As a result, while I use my iPhone every day, I don't usually get to test what it is like to depend on it for an extended time, without access to the technological "comforts" of home.
I got that chance earlier this month when I went on a two-week trip that took me to North Carolina and Michigan (which is also the reason for the recent interlude in my blog postings). I brought my MacBook Pro along as well. But, as a test of the power of the iPhone, I kept my use of the laptop to an absolute minimum, depending exclusively on the iPhone as much as possible.
While I had made a few such trips before, this was my first one since the release of the iPhone 2.0 software and the App Store. As such, it gave me an opportunity to assess the added value of third-party apps.
The iPhone did very well. Surprisingly well in some cases. Indeed, I found that, for certain tasks, I preferred using the iPhone over a laptop, even when in my hotel room with both devices easily available.
Here, in no particular order, are the highlights of my iPhone journey:
• Because I keep my iPhone synced to my desktop Mac, I did not want to sync the iPhone to my laptop while on the trip. This restriction gave me a different take on the value of MobileMe's "push" features. For example, I could add an appointment to iCal on my laptop and, within minutes, it would appear on my iPhone as well. No need to connect the iPhone to the computer, run iTunes, perform a sync and wait for it to complete. I didn't do this often (as I was trying to use only the iPhone), but I found it very convenient on the few times I did do it.
• With my excessive junk email now under control (see this previous entry), I used the iPhone as my primary tool for keeping up with my email. I checked my laptop only at the end of each day. This worked quite well. I confess that I even got a kick out of using the iPhone's Push/Fetch feature, automatically alerting me to new email even when the iPhone was in my pocket. In several cases, I was able to check messages and send time-sensitive replies, replies that might have been delayed by a day or more if I did not have my iPhone. Yes, there were times when it might have been preferable not to get "pinged" with email alerts, interrupting whatever else I was doing at the time. Still, I could always turn the checking off when I really did not want to be disturbed.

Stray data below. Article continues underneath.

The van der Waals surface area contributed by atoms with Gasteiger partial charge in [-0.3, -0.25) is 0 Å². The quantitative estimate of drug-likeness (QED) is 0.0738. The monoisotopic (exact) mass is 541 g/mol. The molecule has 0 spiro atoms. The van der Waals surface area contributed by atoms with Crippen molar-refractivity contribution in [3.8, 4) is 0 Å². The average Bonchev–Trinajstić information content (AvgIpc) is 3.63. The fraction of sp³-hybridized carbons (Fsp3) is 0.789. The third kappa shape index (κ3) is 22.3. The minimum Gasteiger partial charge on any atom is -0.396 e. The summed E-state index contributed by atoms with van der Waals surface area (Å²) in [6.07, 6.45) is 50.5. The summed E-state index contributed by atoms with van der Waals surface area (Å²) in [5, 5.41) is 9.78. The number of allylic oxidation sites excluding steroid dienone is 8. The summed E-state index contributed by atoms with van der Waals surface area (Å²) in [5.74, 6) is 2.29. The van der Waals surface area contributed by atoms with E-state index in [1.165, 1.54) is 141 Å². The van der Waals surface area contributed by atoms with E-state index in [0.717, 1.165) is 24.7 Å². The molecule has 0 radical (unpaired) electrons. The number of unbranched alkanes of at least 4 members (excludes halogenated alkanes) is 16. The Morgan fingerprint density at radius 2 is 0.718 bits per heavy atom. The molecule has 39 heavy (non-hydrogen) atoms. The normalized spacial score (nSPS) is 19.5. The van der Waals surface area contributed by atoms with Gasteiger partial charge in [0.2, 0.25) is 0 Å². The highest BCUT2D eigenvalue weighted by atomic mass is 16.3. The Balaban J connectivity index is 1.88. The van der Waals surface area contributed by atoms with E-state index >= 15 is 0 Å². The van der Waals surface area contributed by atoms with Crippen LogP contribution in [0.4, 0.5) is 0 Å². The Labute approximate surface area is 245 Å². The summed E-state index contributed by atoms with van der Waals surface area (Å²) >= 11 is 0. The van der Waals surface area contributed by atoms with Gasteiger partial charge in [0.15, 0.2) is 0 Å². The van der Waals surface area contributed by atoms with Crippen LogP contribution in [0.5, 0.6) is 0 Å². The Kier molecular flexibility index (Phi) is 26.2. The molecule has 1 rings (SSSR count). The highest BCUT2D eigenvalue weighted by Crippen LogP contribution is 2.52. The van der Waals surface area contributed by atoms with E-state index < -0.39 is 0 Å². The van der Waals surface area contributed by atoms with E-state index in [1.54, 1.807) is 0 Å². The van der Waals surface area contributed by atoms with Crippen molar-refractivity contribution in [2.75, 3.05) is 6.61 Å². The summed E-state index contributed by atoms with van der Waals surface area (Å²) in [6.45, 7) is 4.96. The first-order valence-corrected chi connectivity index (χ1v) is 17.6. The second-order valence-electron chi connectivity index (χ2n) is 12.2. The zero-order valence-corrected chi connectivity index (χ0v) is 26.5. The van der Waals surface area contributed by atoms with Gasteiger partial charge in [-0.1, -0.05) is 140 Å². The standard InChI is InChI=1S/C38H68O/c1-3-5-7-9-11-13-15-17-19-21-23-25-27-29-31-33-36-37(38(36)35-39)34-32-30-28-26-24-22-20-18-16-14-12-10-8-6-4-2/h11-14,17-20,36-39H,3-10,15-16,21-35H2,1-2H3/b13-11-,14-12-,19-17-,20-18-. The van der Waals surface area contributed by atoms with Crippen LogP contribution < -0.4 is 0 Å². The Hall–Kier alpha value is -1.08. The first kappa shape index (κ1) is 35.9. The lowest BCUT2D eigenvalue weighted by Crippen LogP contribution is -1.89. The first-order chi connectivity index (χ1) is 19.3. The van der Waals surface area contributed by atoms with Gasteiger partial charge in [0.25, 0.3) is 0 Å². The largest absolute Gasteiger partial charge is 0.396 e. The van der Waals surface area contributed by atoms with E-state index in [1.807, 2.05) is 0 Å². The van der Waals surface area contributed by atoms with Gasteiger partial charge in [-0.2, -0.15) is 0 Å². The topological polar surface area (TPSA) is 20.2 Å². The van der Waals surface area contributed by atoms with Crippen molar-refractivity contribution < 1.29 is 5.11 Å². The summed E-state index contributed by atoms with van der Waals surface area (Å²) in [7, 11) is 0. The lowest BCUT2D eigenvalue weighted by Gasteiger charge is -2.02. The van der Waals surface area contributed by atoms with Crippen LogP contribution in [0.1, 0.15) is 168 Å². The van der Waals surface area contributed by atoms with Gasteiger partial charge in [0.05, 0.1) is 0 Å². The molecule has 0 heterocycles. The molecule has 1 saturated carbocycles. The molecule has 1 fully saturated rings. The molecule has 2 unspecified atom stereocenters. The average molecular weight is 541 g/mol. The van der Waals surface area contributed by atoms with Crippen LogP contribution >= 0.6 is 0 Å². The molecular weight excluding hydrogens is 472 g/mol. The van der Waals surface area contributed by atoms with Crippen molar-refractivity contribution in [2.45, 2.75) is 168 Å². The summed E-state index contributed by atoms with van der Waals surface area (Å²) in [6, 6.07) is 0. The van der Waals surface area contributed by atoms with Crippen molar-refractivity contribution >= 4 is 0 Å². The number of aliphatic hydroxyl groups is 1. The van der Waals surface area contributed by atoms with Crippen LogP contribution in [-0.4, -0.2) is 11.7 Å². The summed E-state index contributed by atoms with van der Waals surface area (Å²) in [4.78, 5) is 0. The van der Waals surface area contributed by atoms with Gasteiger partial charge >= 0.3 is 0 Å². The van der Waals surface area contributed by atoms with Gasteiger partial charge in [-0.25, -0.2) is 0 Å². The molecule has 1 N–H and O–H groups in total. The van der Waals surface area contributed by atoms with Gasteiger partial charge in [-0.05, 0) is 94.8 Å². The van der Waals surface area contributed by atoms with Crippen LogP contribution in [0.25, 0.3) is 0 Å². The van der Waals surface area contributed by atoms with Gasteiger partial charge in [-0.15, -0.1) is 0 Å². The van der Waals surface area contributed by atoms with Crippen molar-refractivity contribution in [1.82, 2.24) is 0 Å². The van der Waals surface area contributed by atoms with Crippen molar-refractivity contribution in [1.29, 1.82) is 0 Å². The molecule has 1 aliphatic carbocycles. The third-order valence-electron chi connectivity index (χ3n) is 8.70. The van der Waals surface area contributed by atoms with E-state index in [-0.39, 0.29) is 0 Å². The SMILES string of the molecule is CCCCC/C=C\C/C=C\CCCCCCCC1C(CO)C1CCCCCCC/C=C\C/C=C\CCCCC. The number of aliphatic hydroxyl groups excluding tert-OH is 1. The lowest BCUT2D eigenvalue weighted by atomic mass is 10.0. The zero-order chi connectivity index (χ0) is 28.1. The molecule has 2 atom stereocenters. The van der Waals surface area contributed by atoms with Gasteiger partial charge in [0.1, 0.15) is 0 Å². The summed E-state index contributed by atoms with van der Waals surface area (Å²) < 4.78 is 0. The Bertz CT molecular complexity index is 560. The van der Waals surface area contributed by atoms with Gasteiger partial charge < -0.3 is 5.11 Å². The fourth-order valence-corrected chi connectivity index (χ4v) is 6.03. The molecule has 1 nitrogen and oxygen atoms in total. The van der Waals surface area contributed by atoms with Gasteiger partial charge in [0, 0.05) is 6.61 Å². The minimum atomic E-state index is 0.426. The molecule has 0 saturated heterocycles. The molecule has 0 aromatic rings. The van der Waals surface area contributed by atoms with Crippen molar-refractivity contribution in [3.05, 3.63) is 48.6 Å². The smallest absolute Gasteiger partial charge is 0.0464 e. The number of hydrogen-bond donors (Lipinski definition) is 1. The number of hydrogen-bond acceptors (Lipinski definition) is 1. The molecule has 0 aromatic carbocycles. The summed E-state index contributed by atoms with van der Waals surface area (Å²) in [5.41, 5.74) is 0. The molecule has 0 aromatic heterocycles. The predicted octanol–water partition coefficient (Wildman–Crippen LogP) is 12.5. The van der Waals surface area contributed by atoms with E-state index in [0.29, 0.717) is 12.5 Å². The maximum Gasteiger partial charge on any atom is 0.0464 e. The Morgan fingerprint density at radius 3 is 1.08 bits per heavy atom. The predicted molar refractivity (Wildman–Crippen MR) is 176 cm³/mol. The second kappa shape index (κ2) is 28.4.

• I am a news junkie. That's why my most frequently accessed App Store software were the New York Times and AP Mobile News. These apps gave me access to a list of headlines (and the full stories if I wanted) faster and more conveniently than if I had used Safari instead. They were especially great for a quick check of breaking news. Again, I was probably not the model of social etiquette here, sneaking off to some corner to check the news whenever I was bored at a social gathering. But I absolutely loved being able to do this. I wound up preferring the iPhone for checking news, even when I had access to my laptop.
• I found Jott to be a superb To-Do list tool. All I had to do was speak into the iPhone, describing whatever I wanted to "jot down." A few minutes later, my spoken words appeared as a text item in the Jott app. With the iPhone variation of Jott, you don't have to call a phone number to make the transfer; it's all automatic. Very cool. And the accuracy of the speech-to-text conversion was much better than I had expected.
• The Showtimes app was my preferred tool for checking movie times. Just launch the application and it automatically detects your current location and provides the current day's start times for all near-by theaters. No other App Store competitor is faster or more convenient.
• And of course, there were the games. I most preferred the ones that I could pick up at a moment's notice and just as easily drop again if I was interrupted. I spent the most time with Apple's Texas Hold'em, where I eventually worked my way up to the Dubai sky casino.
• The iPhone's built-in apps got their share of a workout as well.
Maps proved to be invaluable on several occasions, quickly charting the route from our current location to some unfamiliar destination. It worked best when I was riding shotgun in the car, providing the driver with turn-by-turn instructions as needed.
The Weather app helped us avoid outdoor activities on days when rain was in the forecast.
On a few occasions, when I forgot to take my digital camera on an outing, the iPhone served as a adequate substitute for capturing a few "memory" shots that otherwise would have been missed altogether.
Oh, and I almost forgot. I sometimes used the iPhone as, of all things -- a phone! Imagine that.